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A Memory of Light (Page 176)

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Logain snapped the once unbreakable seals, one by one, and dropped the pieces to the ground.


Light and Shadow

Everything was dead. In the wolf dream, Perrin stumbled across a rocky wasteland without plants or soil. The sky had gone black, the dark clouds themselves vanishing into that nothingness. As he climbed atop a ridge, an entire section of the ground behind him crumbled—his stone footing shaking violently—and was pulled into the air.

Beneath that was only emptiness.

In the wolf dream, all was being consumed. Perrin continued forward toward Shayol Ghul. He could see it, like a beacon, glowing with light.’ Strangely, behind, he could make out Dragonmount, though it should have been far too distant to see. As the land between them crumbled, the world seemed to be shrinking.

The two peaks, pulling toward one another, all between shattered and broken. Perrin shifted to the front of the tunnel into the Pit of Doom, then stepped in, passing the violet barrier he’d erected earlier.

Lanfear lounged inside. Her hair was jet black, as it had been when he’d first met her, and her face was familiar. It looked as it once had.

I find that dreamspike annoying, she said. "Did you have to place it here?"

"It keeps the other Forsaken away", Perrin said absently.

"I suppose it does that", she said, folding her arms.

"He is still ahead?" Perrin asked.

"It is the end, she said, nodding. Something amazing just happened".

She narrowed her eyes. "This might be the most important moment for humankind since we opened the Bore".

"Let’s make sure nothing goes wrong, then", Perrin said, walking forward down the long maw of stone, Lanfear at his side.

At the end of the tunnel, they found an unexpected scene. Someone else was holding Callandor.; the man that Rand had been fighting earlier. Maybe that was Demandred? Perrin did not know. He was certainly one of the Forsaken.

That man knelt on the floor, with Nynaeve’s hand on his shoulder. She stood just behind Rand and to the left. Moiraine was on Rand’s right, all three of them standing tall, with eyes forward, staring into the nothingness ahead.

The mountain rumbled.

"Perfect", Lanfear whispered. "I couldn’t have dreamed that it could come out this well". She eyed the two women. "We will need to strike quickly. I will kill the taller woman, you the shorter one".

Perrin frowned. Something about that seemed very wrong. "Kill . . . ?"

"Of course", Lanfear said. "If we strike quickly, there will still be time to seize control of Moridin while he holds that blade. With that, I can force Lews Therin to bow". She narrowed her eyes. "He holds the Dark One between his fingers, needing only one squeeze to pinch the life—if it can be called that—away. Only one hand can save the Great Lord. In this moment, I earn my reward. In this moment, I become highest of the high".

"You . . . you want to save the Dark One?" Perrin said, raising a hand to his head. "You joined us. I remember . . ".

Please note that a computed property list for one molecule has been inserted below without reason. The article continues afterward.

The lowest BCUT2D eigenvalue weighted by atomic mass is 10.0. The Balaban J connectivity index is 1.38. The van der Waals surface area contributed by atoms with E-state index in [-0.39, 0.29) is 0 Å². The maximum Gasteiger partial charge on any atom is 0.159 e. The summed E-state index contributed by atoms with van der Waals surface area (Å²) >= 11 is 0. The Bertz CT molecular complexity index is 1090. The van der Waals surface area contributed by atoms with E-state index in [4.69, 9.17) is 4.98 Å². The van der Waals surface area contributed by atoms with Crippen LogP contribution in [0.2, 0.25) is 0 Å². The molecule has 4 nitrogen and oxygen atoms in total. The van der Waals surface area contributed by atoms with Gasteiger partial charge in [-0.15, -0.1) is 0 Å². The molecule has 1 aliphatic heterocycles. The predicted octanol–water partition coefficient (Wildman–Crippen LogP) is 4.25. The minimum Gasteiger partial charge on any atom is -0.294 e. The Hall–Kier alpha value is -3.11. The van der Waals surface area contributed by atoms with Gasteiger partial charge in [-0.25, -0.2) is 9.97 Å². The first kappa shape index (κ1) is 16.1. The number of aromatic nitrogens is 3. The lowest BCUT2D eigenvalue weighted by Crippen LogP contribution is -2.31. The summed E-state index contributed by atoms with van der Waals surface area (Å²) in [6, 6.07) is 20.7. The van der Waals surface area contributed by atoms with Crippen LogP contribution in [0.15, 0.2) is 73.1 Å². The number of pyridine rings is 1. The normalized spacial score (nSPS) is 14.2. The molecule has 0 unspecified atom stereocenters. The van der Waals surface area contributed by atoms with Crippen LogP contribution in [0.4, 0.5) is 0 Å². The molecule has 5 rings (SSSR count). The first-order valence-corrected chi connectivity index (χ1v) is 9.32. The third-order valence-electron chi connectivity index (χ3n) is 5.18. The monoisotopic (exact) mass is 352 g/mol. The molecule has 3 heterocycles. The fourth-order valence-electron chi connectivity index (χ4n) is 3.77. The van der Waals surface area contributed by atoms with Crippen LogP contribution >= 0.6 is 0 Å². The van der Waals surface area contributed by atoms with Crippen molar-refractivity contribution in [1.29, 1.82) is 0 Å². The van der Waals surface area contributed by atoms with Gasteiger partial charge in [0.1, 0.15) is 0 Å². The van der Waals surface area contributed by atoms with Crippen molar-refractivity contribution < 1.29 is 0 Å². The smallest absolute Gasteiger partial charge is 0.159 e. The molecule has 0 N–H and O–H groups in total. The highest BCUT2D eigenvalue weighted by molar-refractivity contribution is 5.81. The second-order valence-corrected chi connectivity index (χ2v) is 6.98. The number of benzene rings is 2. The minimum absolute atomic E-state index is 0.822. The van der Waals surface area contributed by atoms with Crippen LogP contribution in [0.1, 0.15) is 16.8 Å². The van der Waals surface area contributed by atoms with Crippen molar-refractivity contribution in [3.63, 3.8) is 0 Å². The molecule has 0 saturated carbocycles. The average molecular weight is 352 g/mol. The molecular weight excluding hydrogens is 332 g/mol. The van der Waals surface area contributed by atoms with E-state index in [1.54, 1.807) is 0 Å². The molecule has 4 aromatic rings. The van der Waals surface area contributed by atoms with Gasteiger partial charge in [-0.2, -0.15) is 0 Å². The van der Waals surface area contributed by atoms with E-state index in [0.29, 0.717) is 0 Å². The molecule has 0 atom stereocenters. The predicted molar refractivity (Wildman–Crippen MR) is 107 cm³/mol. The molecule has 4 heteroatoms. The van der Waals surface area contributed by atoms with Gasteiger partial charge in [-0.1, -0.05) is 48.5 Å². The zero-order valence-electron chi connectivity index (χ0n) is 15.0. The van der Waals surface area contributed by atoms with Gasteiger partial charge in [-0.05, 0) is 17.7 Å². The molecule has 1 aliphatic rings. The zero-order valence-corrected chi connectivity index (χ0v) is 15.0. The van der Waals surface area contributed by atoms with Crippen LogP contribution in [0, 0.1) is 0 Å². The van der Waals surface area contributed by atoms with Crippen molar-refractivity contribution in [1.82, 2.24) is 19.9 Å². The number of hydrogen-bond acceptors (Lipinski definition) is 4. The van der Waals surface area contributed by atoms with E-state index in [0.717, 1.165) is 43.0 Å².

She glanced at him. "Such an inferior tool", she said, smelling dissatisfied. "I hate having to use it. This makes me no better than Graendal". She shivered. "If they had given me more time, I would have had you fairly". She patted Perrin fondly on the cheek. "You are troubled. The taller one is from your village, I remember. You grew up together, I presume? I won’t make you kill her, my wolf. You can kill the short one. You hate her, don’t you?"

"I . . . yes, I do. She stole me away from my family. It’s because of her that they died, really. I would have been there, otherwise".

"That’s right", Lanfear said. "We must be quick. Our moment of opportunity will not last long".

She turned toward the two women. Nynaeve and Moiraine. His friends. And then . . . and then Rand. She would kill him, Perrin knew. She would force him to bow, and then she would kill him. All along, her goal had been to put herself into a position where the Dark One himself would be helpless and she could step in to bring him salvation.

Perrin came up beside her.

"We strike together", Lanfear said softly. "The barriers between worlds have been broken here. They will be able to fight back unless we are quick. We must kill them at the same time".

This is wrong, Perrin thought. This is very, very wrong. He couldn’t let it happen, and yet his hands rose.

IT IS WRONG. He didn’t know why. His thoughts wouldn’t allow him to think of why.

"Ready", Lanfear said, eyes on Nynaeve.

Perrin turned toward Lanfear.

"I will count to three", Lanfear said, not looking at him.

My duty, Perrin thought, is to do the things Rand cannot.

This was the wolf dream. In the wolf dream, what he felt became reality.

"One", Lanfear said.

He loved Faile.


He loved Faile.


He loved Faile. The Compulsion vanished like smoke in the wind, thrown off like clothing changed in the blink of an eye. Before Lanfear could strike, Perrin reached out and took her by the neck.

He twisted once. Her neck popped in his fingers.

Lanfear crumpled, and Perrin caught her body. She was beautiful. As she died, she changed back to the other form she had been wearing before, her new body.

Perrin felt a horrible stab of loss. He hadn’t completely wiped what she’d done from his mind. He’d overcome it, perhaps overlaid it with something new, something right. Only the wolf dream and his ability to view himself as he should be had allowed him to accomplish that.